Hayley Williams opens up on battling depression, grief and entering therapy: “My dog is the reason I’m alive”

"I just thought, 'What is the point of loving people?'"

Hayley Williams has opened up on her battles with depression, entering therapy and how mental health has influenced her forthcoming solo album ‘Petals For Armor’.

The Paramore frontwoman said that she was severely depressed during the process of making and touring the band’s most recent album, 2017’s ‘After Laughter’. “My dog is the reason I’m alive, because he would’ve been waiting on me to get home, no matter what,” she said.

Speaking to Zane Lowe on Apple’s Beats 1, Williams said of her ongoing recovery: “It didn’t become a breeze overnight or anything and it’s been years and it’s still not a breeze, but it’s so rich and now that I’m taking account of all these feelings and I’m feeling all of them, there’s this beautiful rainbow versus just the deep end.”

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Discussing her grief following an accident sustained by her grandmother, Williams said: “It felt like there was a lot of death at the time. People that we knew, a lot of disease. Like family friends and stuff. I just thought, ‘What is the point of loving people?’ Even in the best-case scenario is I fall in love, we have a life together, and then we lose one or the other.”

Following the conclusion of Paramore’s 2018 tour, Williams told Lowe that she went into intensive therapy. “It was rough. It forced me to ask a lot of questions, ask my mom a lot of questions about what happened,” she said.

Hayley Williams
Hayley Williams CREDIT: Getty Images

“I was too young to understand why do I do this? Because I was making a lot of mistakes in my personal life. I was self-sabotaging left and right. And I joke about it in songs, Paramore songs, but it’s not funny to live it, right?”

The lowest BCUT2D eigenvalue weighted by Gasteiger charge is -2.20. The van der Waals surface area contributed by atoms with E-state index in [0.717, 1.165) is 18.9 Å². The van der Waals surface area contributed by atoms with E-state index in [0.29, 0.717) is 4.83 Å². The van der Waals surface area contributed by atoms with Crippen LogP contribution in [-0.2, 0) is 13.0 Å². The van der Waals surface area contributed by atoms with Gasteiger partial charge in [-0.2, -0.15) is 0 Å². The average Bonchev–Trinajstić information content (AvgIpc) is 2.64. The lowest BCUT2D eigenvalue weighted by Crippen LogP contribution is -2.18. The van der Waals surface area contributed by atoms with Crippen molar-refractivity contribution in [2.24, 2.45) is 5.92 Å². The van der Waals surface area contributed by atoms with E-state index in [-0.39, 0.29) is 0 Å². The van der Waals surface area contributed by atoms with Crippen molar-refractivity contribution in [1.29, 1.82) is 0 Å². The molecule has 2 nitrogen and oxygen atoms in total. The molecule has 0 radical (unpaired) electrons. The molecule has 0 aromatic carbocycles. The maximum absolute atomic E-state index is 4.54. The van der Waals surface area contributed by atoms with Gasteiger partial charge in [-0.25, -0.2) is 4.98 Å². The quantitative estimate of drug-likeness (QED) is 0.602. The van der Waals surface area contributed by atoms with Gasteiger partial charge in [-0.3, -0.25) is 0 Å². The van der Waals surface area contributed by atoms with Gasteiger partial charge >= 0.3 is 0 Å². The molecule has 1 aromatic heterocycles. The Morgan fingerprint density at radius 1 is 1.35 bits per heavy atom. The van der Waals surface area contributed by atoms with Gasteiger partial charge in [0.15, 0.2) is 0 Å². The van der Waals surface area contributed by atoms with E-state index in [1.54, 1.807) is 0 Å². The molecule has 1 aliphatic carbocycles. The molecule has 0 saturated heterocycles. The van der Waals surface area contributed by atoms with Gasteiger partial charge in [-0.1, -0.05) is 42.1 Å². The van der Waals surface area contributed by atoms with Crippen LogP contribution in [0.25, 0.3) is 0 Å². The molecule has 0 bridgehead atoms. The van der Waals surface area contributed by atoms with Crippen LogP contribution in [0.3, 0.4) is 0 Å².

Elsewhere in the interview, a clip of which you can watch above, Williams explained how her mental health, and allowing herself to be vulnerable influenced ‘Petals For Armor’.
“It’s the idea that being vulnerable is a shield. Because how else can you be a human that’s inevitably gonna fuck up and trip in front of the world a million times,” she said.

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“Your world could be a stage, or your world could be your job and your apartment. It is subjective, completely… I also feel more protected than I’ve ever felt going out, because of the fact, what is there to hide really? What is the problem with making mistakes? Are we scared of being cancelled, or are we just scared of looking stupid?”

Williams released her first debut solo single last month in the form of ‘Simmer’, a track we called “a dark, twisted pop curveball.” She followed it with ‘Leave it Alone’ last week.

For help and advice on mental health:

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